Rules on Ethics Create Side Effects in Statehouses Lawmakers See Benefits and Perils of New Anticorruption Laws

By Garry Boulard, Monitor | The Christian Science Monitor, August 3, 1994 | Go to article overview

Rules on Ethics Create Side Effects in Statehouses Lawmakers See Benefits and Perils of New Anticorruption Laws


Garry Boulard, Monitor, The Christian Science Monitor


IN response to a series of scandals, state legislatures across the country have begun implementing measures requiring higher standards of conduct among their members, less contact with lobbyists, and more open ways of doing business.

But now that most of the new rules are in place, some lawmakers are wondering when is enough too much.

"We might have gone overboard with some ethics laws," says Walter Baker (R), a state senator in Kentucky. "The end result is that there has been an inhibition on the operation of state government."

Paul Hillegonds (R), the Co-Speaker of Michigan's House of Representatives, is also worried: "My attitude has changed. I now believe you can get too involved in reform. The more detailed you get, the more change there is, the more the public and the press will focus on the negative.... I'm wary of going too far."

Ethics reform is important to Mr. Baker and Mr. Hillegonds because they both come from states where scandals have rocked their legislatures. In Kentucky, the former House Speaker, two sitting legislators, and five former lawmakers were convicted in 1992 of racketeering and extortion. Last year in Michigan, the director of the House Fiscal Agency was indicted for diverting nearly $2 million of tax money to himself, his friends, and staff.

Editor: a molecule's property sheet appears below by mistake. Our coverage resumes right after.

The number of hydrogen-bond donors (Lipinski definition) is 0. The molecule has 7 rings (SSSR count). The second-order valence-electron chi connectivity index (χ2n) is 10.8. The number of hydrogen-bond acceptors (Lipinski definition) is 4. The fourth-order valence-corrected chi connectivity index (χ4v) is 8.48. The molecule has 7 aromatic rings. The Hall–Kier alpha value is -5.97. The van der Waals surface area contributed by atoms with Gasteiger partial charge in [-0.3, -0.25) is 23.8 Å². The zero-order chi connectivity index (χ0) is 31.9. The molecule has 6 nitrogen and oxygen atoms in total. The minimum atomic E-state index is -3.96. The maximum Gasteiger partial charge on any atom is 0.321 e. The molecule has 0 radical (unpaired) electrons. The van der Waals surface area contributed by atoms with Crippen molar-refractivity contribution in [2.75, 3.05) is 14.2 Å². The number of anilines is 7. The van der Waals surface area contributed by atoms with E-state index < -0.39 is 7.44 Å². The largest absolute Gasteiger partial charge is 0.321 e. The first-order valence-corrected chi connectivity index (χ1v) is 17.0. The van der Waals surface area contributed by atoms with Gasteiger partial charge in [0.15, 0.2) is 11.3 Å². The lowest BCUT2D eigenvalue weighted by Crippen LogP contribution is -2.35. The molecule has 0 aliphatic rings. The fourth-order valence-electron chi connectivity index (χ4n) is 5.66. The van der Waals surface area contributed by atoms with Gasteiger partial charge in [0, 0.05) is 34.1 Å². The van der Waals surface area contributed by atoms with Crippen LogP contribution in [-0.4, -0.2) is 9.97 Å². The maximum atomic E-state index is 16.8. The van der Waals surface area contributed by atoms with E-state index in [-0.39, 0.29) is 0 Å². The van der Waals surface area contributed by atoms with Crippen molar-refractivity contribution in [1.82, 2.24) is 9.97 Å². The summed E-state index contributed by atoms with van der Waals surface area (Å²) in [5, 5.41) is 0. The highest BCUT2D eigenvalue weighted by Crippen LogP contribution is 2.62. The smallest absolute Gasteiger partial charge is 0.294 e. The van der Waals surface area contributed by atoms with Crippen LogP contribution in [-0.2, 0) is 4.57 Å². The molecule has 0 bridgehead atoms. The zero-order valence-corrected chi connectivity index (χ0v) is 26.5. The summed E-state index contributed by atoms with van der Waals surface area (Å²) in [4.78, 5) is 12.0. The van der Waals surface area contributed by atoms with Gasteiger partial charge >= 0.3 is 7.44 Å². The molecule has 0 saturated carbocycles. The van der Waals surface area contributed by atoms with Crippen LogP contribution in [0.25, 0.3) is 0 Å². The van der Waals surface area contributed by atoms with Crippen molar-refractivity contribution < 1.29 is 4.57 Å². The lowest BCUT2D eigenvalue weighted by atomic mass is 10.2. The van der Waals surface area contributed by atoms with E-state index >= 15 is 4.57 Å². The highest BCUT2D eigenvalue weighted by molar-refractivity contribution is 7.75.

Nor were the scandals just there. In Arizona, seven state lawmakers two years ago were convicted of money laundering and bribery; in South Carolina, five legislators were convicted in 1990 on bribery charges and 14 others were indicted; and in Washington last year, the state's Public Disclosure Commission fined both Democratic and Republican party caucuses $100,000 for the illegal use of public facilities and legislative staffs.

"It is something that happens, it is very serious," Alan Rosenthal, a professor of political science at Rutger University's Eagleton Institute of Politics, said of the scandals. "But it is an indictment of specific individuals, not an indictment of legislatures generally. In fact, I would argue that legislators and legislatures are more ethical than they used to be. …

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Rules on Ethics Create Side Effects in Statehouses Lawmakers See Benefits and Perils of New Anticorruption Laws
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